India: RBI Takes Measures to Boost Credit Flow to NBFC Sector
India, August, 07 2019 -
To encourage banks to lend to non-banking finance companies (NBFCs), the Reserve Bank of India has upped the single NBFC exposure limit for banks.
Further, it allowed loans given by banks to NBFCs for on-lending to agriculture, micro and small enterprises (MSEs), and housing to be classified as priority sector lending (PSL).
The above-mentioned measures come in the wake of NBFCs, including housing finance companies (HFCs), facing liquidity pressures in the aftermath of the IL&FS imbroglio.
To harmonise the counterparty exposure limit to single NBFC with that of the general limit, the RBI has decided to raise a bank’s exposure limit to a single NBFC to 20 per cent of Tier-I capital of the bank from 15 per cent now.
This move will give banks the headroom to increase their exposure to NBFCs. Hitherto, under the revised guidelines on the large exposure framework (LEF) that came into effect from April 1, 2019, a bank’s exposure to a single NBFC was restricted to 15 per cent of its Tier I capital.
For entities in other sectors, the exposure limit is 20 per cent of Tier I capital of the bank, which can be extended to 25 per cent by bank’s board under exceptional circumstances.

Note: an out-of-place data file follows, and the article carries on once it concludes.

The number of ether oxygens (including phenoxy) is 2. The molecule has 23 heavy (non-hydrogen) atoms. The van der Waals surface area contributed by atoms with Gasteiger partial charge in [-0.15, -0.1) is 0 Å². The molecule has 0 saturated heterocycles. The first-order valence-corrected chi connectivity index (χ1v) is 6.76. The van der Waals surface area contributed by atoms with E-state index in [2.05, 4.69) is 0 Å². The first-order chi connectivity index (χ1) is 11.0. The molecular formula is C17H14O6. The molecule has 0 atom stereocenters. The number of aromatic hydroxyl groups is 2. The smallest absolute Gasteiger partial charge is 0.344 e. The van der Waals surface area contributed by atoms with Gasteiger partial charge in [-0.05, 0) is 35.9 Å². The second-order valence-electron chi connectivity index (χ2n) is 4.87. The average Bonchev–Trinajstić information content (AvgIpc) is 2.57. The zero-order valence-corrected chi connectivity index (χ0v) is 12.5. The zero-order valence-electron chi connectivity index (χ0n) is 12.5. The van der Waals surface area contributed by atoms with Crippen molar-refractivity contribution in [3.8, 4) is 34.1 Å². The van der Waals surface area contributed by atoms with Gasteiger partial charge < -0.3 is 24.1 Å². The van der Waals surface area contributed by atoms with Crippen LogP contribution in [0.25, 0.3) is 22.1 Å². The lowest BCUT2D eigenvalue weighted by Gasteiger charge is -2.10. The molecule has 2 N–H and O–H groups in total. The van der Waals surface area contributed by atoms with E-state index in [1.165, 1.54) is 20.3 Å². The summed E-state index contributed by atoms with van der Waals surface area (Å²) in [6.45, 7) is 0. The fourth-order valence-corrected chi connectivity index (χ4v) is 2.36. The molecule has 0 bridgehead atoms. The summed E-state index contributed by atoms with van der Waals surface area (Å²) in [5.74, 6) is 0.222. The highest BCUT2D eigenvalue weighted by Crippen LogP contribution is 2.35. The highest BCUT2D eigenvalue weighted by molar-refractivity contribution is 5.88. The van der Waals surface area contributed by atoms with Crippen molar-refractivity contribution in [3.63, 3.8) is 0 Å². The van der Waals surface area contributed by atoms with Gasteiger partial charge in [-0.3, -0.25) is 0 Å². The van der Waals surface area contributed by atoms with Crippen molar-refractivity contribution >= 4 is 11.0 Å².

The central bank has allowed (subject to certain conditions) bank lending to registered NBFCs (other than microfinance institutions) for on-lending to agriculture (investment credit) up to ?10 lakh; MSEs up to ?20 lakh; and housing up to ?20 lakh per borrower (up from ?10 lakh at present) to be classified as PSL.
The RBI has taken the above-mentioned measure in order to further increase the credit flow to certain priority sectors, which contribute significantly to economic growth in terms of export and employment. Referring to his earlier observations about 50 large NBFCs and some HFCs being monitored by the RBI, Governor Shaktikanta Das said: “It is our endeavour to ensure that there is no collapse of any large or systemically-important NBFC.
“We are monitoring the situation, and we will see how to move forward. It is being done very intensively.”